The Governor of New Jersey, Chris Christie, was very concerned about his state’s medical marijuana program. “I want New Jersey to be a compassionate state. And for people who this is your only option to get pain relief, for those who are terminally ill, (and) are chronically ill, we've authorized it,” the governor told the public.

Paula and Phil were very concerned about their little baby girl, Sabina Rose. The fifteen-month-old was a darling child, but suffered from a rare form of epilepsy called Dravet Syndrome. No pharmaceutical treatment would stop the severe seizures she would suffer sometimes multiple times a day. Soon Paula and Phil found Meghan and Brian Wilson, parents of another child with Dravet who had been lobbying Governor Christie to expand access to medical marijuana for minors.

Governor Christie would abide none of the talk of medical marijuana for kids. “I am not going to allow New Jersey to become a California or a Colorado where someone can fake a headache and get a bag of pot on every corner,” said the governor. “So I'm very concerned, if we go down this slope of allowing minors to use this, where it ends.”

Paula and Phil jumped over every ridiculously high hurdle Governor Christie’s “compassionate” medical marijuana program created to restrict youth access.  In New Jersey, unlike any other medical marijuana state, a doctor must register with the medical marijuana program in order to recommend cannabis. The couple found a registered doctor who was willing to help a fifteen-month-old patient. Then the law required the couple to find a registered pediatrician for a second opinion supporting medical cannabis use for Sabina Rose, and they did. Then they had to find a registered psychiatrist for a third opinion agreeing with cannabis treatment, and they did, finally, sending their completed paperwork and $200 fee to the state early last week.

Governor Christie had a chance to remove some of those hurdles when a bill reached his desk that would have eliminated the need for three doctors to approve medical marijuana for kids. He vetoed that portion of the legislation, leaving parents with severely disabled children in New Jersey the difficulty of getting a first opinion from just 250 doctors registered in the state, a second opinion from one of 2 pediatricians, and a third opinion from one of 16 psychiatrists.

Brian and Meghan had been lobbying the governor for access to the breakthrough cannabis oil high in cannabidiol (CBD) from the “Charlotte’s Web” plant. Since the story of Charlotte Figi aired on the CNN documentary Weed, parents across the country whose children suffer from Dravet have been clamoring for this marijuana concentrate. Little Charlotte went from hundreds of seizures a week that threatened her cognitive development and her life to barely one seizure a week. The CBD oil she uses is so low in THC, lawmakers in Utah are considering legal importation of the oil as a hemp product, akin to a hemp soap, lotion, and seeds that also cannot get the user high. Paula and Phil had hoped to try the CBD oil on Sabina Rose, but it is unavailable in New Jersey, partially thanks to severe cultivation restrictions Governor Christie put in place for the state’s one medical grow site.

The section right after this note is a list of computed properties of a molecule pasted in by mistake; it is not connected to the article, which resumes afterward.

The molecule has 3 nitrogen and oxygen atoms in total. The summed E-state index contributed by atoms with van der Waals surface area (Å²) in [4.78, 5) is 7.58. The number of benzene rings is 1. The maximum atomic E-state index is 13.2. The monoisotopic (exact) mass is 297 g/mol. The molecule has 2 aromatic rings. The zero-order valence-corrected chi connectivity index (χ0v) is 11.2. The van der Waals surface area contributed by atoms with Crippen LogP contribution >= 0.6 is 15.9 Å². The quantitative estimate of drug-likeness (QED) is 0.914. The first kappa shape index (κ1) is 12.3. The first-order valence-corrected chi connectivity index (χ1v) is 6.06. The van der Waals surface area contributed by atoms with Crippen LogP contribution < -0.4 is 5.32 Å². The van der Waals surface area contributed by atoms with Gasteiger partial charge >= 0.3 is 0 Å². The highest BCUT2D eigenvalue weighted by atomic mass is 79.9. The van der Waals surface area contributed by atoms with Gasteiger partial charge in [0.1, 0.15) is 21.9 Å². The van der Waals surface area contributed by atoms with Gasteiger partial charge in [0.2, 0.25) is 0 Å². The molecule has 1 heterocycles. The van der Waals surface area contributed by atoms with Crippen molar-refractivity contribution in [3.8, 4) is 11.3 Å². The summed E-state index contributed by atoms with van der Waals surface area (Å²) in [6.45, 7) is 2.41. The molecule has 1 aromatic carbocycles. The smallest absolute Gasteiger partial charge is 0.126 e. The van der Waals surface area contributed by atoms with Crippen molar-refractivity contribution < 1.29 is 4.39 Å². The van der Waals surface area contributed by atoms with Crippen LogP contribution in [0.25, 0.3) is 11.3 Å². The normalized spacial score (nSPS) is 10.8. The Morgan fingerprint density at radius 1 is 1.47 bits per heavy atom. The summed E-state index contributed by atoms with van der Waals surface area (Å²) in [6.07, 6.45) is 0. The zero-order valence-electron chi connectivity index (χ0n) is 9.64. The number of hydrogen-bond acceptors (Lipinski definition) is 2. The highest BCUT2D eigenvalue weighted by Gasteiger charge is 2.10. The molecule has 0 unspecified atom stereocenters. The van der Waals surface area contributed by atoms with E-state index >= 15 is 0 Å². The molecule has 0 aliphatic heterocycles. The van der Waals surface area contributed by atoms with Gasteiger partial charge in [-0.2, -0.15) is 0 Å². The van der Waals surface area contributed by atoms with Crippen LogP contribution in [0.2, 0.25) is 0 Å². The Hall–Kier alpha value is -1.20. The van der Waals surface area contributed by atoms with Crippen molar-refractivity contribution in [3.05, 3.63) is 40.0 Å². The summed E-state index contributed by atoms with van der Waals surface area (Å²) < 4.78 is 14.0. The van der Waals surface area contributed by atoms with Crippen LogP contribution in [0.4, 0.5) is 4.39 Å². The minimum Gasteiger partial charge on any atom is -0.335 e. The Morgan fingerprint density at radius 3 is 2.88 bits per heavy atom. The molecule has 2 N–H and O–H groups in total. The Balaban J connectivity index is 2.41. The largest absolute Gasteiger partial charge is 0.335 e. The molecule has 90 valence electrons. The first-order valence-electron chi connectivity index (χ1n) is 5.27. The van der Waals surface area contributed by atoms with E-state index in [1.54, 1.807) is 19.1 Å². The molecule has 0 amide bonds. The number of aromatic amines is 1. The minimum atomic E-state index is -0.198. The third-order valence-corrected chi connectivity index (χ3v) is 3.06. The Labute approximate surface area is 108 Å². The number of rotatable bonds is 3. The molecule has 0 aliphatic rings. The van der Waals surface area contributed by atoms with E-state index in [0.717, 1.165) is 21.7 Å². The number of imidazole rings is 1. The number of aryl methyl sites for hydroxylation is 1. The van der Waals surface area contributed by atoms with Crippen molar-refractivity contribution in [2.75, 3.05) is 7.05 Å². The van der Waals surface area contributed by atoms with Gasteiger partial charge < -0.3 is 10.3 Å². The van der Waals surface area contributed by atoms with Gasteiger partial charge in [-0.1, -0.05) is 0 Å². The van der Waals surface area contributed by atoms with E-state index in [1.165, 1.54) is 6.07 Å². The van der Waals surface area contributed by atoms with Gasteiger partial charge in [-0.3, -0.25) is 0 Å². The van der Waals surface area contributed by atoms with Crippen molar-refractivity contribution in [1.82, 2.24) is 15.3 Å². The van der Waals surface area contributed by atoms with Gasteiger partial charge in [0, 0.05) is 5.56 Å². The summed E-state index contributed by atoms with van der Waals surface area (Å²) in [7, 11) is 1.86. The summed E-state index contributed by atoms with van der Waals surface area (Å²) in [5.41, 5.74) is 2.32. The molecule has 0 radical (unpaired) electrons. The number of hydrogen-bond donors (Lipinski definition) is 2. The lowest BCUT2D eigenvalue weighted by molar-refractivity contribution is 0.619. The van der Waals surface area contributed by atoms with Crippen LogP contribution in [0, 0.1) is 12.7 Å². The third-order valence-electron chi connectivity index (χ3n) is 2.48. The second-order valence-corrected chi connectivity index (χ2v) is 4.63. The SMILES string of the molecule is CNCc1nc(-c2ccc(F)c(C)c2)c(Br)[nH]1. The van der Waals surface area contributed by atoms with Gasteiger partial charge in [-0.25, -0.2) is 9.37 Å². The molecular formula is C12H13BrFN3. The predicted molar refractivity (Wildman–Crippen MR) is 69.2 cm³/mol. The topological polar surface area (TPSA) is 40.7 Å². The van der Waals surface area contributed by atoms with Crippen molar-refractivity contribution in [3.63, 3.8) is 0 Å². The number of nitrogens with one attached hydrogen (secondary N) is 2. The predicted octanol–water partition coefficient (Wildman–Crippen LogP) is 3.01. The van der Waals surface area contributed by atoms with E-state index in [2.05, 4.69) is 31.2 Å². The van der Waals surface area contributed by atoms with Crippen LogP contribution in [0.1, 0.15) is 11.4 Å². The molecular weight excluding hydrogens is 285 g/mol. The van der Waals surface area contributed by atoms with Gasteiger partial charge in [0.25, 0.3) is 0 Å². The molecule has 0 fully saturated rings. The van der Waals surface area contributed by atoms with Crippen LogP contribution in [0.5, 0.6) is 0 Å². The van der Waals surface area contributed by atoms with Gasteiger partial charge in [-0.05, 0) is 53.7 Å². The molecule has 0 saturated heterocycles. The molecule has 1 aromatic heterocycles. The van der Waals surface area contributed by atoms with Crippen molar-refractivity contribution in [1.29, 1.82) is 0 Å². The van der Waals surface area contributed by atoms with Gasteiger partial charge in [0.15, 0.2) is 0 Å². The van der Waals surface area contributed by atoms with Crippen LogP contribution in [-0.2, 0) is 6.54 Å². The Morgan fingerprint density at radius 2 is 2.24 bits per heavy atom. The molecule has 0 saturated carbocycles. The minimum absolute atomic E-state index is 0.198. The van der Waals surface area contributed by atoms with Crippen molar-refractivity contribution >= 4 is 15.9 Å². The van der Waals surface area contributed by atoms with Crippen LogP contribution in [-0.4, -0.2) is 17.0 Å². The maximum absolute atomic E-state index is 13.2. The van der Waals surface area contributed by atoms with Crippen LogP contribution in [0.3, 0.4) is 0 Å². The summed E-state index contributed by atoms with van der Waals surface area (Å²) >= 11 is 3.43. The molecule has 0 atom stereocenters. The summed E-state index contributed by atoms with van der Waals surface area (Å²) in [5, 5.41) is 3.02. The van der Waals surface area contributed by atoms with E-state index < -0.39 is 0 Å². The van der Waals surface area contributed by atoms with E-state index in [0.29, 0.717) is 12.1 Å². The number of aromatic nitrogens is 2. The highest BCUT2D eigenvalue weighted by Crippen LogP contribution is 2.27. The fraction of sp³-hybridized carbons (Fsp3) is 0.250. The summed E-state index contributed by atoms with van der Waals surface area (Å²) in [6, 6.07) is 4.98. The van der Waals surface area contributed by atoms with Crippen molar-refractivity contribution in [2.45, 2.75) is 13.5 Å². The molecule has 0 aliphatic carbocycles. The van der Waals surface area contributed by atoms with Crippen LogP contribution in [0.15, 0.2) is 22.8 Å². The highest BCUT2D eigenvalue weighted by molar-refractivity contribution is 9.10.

To provide some emergency relief for the children of parents like Paula and Phil and Meghan and Brian, lawmakers introduced a bill that would allow registered patients in New Jersey to travel to other medical marijuana states, like Colorado, and bring back the cannabis oil medicine to save their children. Governor Christie blasted that move yesterday, saying, “See this is what happens. Every time you sign one expansion, then the advocates will come back and ask for another one.  Here's what the advocates want: they want legalization of marijuana in New Jersey. It will not happen on my watch, ever. I am done expanding the medical marijuana program under any circumstances. So we're done.”

On November 27th, Sabina Rose suffered a seizure that lasted twenty-five hours. Despite using all the pharmaceutical rescue medications at the hospital’s disposal, Sabina Rose had to be placed into a medically-induced coma with severe brain damage. Sabina Rose died yesterday as Governor Christie was telling reporters, “There's no outpouring of people signing up for this program. This is another one of those narrow group-think policies put forward by the Legislature and I'm not going to continue to expand it. Because what they want is legalization. They're not getting legalization under this governor.”

Regardless where one stands on legalization of adults getting high on marijuana, one must understand that the CBD oil these parents are fighting for will never get anyone high and will save children’s lives. Unless one is Governor Chris Christie, who would rather let kids die than let adults get high.

"Radical" Russ Belville is the host of "The Russ Belville Show."